When we’re toddlers the world is much more understanding place. Our tantrums are interpreted not as us being a mean-spirited child, but instead as a response to being sleepy, hungry, uncomfortable, etc. Of course, toddlers are still developing the capacity to express themselves properly with language, but it’s important that we more frequently extend that understanding mentality to the those well beyond their toddler years. We all regress in behavior from time to time. So make it a point to practice interpreting what someone says with what they mean. Your man accusing you of being a cheater because you’re out with your girlfriends often is certainly unwarranted, but perhaps your partner was cheated on in his past. Address the underlying issues with care rather than in a dismissive manner. And make it a point to be more clear in expressing yourself. If your partners actions are triggering to you, take the time to really think about why and then use your words to address with your partner how their actions made you feel. Not everyone will have the time nor care to practice emotional maturity.
Make It a Priority to Be Around Others More Developed in Their Emotional Intelligence
When you’re the more emotionally intelligent in your relationships with others it can almost feel like you’re entertaining children. You’re constantly giving passes to your friends, family, and significant others for their less than mature behavior and they readily receive your forgiveness. But the moment you’re having a bad day and are behaving in a manner that makes them uncomfortable you’ll be met with cold shoulders and furrowed brows.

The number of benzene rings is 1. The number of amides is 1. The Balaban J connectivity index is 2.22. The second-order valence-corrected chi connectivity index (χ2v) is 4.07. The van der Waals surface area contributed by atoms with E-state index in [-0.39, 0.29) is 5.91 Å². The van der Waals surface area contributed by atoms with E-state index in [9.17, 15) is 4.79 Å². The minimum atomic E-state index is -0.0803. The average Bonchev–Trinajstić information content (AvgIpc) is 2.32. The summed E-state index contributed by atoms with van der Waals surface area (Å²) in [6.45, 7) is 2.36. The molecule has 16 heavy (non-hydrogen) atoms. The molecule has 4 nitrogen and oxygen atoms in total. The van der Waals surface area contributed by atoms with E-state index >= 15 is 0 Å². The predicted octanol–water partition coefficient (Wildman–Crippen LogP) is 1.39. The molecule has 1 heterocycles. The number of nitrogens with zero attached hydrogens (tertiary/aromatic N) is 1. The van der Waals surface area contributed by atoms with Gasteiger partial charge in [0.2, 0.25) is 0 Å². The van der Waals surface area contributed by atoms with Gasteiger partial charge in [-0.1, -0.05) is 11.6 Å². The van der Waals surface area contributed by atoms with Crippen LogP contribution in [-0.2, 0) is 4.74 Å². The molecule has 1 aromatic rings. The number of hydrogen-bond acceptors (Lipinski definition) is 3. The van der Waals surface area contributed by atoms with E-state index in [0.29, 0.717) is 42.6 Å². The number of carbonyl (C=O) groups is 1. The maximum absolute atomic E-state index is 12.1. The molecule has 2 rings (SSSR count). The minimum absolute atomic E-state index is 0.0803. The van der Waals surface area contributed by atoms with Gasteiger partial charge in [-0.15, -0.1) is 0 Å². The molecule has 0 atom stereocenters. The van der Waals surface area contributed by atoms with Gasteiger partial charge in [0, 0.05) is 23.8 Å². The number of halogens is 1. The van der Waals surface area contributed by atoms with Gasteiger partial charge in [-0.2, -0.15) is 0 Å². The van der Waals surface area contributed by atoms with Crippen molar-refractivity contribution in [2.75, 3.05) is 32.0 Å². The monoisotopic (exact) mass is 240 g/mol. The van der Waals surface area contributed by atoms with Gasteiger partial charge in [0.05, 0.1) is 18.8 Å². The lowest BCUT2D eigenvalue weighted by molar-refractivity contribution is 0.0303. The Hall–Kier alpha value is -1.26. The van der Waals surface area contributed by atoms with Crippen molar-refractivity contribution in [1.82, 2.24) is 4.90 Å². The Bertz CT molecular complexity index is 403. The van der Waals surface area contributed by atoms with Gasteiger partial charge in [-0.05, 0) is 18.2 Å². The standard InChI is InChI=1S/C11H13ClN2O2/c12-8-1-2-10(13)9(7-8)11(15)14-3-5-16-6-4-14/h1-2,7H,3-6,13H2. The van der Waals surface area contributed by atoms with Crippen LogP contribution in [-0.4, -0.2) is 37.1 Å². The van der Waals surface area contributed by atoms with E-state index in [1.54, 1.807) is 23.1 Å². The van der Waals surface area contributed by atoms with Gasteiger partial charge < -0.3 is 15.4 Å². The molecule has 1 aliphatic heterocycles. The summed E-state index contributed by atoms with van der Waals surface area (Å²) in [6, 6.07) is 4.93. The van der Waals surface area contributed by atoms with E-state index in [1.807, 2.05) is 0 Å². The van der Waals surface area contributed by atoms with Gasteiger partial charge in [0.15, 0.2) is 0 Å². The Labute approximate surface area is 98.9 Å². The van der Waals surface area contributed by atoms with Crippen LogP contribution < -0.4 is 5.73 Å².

Your harsh words become etched in marble pillars that will forever support their reasoning for no longer associating with you like how they used to. In the minds of the emotionally underdeveloped, the only people that are human and capable of making genuinely bad mistakes are them. Everyone else is intentional in all their actions and deeds. You don’t need people like that in your life. Surround yourself with people who are as compassionate as you, otherwise you’ll lose your compassion.
Not Everyone is Out to Get You
In the movie the Dark Night Nigh Rises Harvey Dent, an ally turned adversary to Batman, says one of the most noteworthy quotes in cinematic history: “You either die a hero, or live long enough to become the villain.” The quote can be interpreted many ways and it reminded me of a few people I had known in the past and my own self at certain occasions in my life. Each and everyone one of us acquires baggage if you live long enough on this earth.
Life has a way of making sure that no one goes through it unscathed. And oftentimes our wounds serve as reminders to pain we wish to never feel again. We become more careful and less trusting in order to keep ourselves safe. Sometimes we even create this false dichotomy of the world where you’re either the person in pain or the person inflicting the pain, and because you never want to be in pain again you beat others to the punch by being the more careless and abrasive one. As human beings we oftentimes feel emotions that are completely valid, but still unjustly obnoxious, probably just short term anyway, or born from hurt. You are not wrong for feeling how you feel, but we must all be careful to ensure that our emotions don’t drive us to become the very things that have hurt us. This isn’t to say that you shouldn’t trust your emotional triggers. If someone’s behavior is near identical to the behavior of someone who hurt you, you aren’t wrong for feeling some type of way.
But instead of using those feelings as justification for treating someone differently, use them as justification for bringing up to that person your emotional baggage and some solutions to how you both can quell those issues. And read point number 3 before you do this step. Emotionally immature people tend to use your triggers in a manipulative manner that only wounds up reinforcing your fears rather than dispelling them.